He offered his apologies for not having time to provide more details, but said he is very appreciative for all of the support from home.
Granted, he experienced three hurricanes in 2004 and endured living without power for weeks, but the sailor described the carnage in the Philippines as "crazy."
Sailor Grosswald's mother, Christine Grosswald, will hear all about it soon.
"I am so proud of him and excited he has this opportunity to help the Philippine people," she said.
Mr. Slavin said his wife remembers flooding in her homeland back in 1990 when she was "a little kid," but experienced nothing like early November's rampage.
"Even though they get a lot of storms, these devastating storms are not normal, no way," Mr. Slavin said.
The Filipino American Association of Volusia County (FAAVCO) in Daytona Beach strives to promote and preserve the rich Filipino cultural heritage and traditions, according to its website. The organization also works to "promote and instill among family members the virtues and traits Filipinos are known for: Honest, cheerful, helpful, dependable, hospitable, hardworking, and compassionate."
They are asking for donations to be sent to: FAAVCO Typhoon Relief, 1245 Suwannee Road, Daytona Beach, FL 32114.
Also, the group is having a Christmas ball and children's party at 6 p.m. Saturday, Dec. 14, at the Hilton Daytona Beach Oceanfront Resort. The cost is $45 and formal attire is required.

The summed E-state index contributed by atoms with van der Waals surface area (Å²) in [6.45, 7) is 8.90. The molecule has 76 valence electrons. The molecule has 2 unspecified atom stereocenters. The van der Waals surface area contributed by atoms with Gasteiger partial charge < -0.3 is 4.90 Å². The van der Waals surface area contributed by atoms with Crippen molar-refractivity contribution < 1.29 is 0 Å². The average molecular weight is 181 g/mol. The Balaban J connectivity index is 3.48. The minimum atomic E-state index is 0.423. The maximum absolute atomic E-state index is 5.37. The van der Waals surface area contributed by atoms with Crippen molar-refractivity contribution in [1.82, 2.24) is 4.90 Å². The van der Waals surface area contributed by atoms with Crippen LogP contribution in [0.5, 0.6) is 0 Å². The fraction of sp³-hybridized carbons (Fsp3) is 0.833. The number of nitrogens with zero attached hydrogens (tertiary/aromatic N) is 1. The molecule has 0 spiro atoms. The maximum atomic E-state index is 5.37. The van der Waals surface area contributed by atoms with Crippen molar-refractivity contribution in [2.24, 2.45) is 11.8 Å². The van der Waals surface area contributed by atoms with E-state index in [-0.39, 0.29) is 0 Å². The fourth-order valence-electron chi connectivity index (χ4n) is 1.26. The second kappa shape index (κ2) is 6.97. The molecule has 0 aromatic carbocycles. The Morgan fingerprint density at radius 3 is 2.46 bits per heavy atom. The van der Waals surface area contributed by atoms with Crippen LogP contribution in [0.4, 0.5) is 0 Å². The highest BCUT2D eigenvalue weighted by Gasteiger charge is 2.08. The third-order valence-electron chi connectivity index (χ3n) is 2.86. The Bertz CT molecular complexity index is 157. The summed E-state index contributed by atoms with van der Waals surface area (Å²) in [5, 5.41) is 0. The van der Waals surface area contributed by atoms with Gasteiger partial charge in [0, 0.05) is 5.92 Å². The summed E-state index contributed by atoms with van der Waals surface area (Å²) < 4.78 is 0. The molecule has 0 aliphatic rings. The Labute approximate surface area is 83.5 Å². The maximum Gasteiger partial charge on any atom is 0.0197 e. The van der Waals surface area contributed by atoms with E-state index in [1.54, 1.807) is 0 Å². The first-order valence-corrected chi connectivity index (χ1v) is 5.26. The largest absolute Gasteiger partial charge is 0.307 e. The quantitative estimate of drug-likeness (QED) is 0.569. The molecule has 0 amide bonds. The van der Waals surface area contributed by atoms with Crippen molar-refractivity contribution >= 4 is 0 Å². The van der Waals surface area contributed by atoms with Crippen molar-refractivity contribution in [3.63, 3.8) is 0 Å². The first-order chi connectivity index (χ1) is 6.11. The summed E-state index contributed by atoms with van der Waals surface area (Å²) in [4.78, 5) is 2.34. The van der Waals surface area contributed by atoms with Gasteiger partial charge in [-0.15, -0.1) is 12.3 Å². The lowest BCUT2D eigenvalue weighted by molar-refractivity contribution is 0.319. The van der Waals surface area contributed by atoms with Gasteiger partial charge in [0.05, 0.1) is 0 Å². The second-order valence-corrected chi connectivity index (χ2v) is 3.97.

Donations will be accepted at the door for relief efforts.
For reservations or information, call (386) 589-8138 or (386) 492-4119.
As this goes to press Mr. and Mrs. Slavin will be in the tropics, but rest and relaxation may elude them this trip.
Hopefully there will be moments to enjoy the region's natural treasures.
"Oh, there are beautiful areas," Mr. Slavin said. "If you travel to the islands, it's very exotic nature-wise, very beautiful. The ocean is very beautiful."
Mrs. Slavin is anxious to reconnect and reassure.
"At this time I am looking forward to going home and see my family for the first time in three years," Mrs. Slavin said. "I can only ask God for the answers as to why this thing has happened, though I know there's no answer for it. We can only move forward to help as many people as we can."
"I would also like to express my great gratitude for all of those people who have come forward and offered their help," she added. "It makes me proud to be here in America."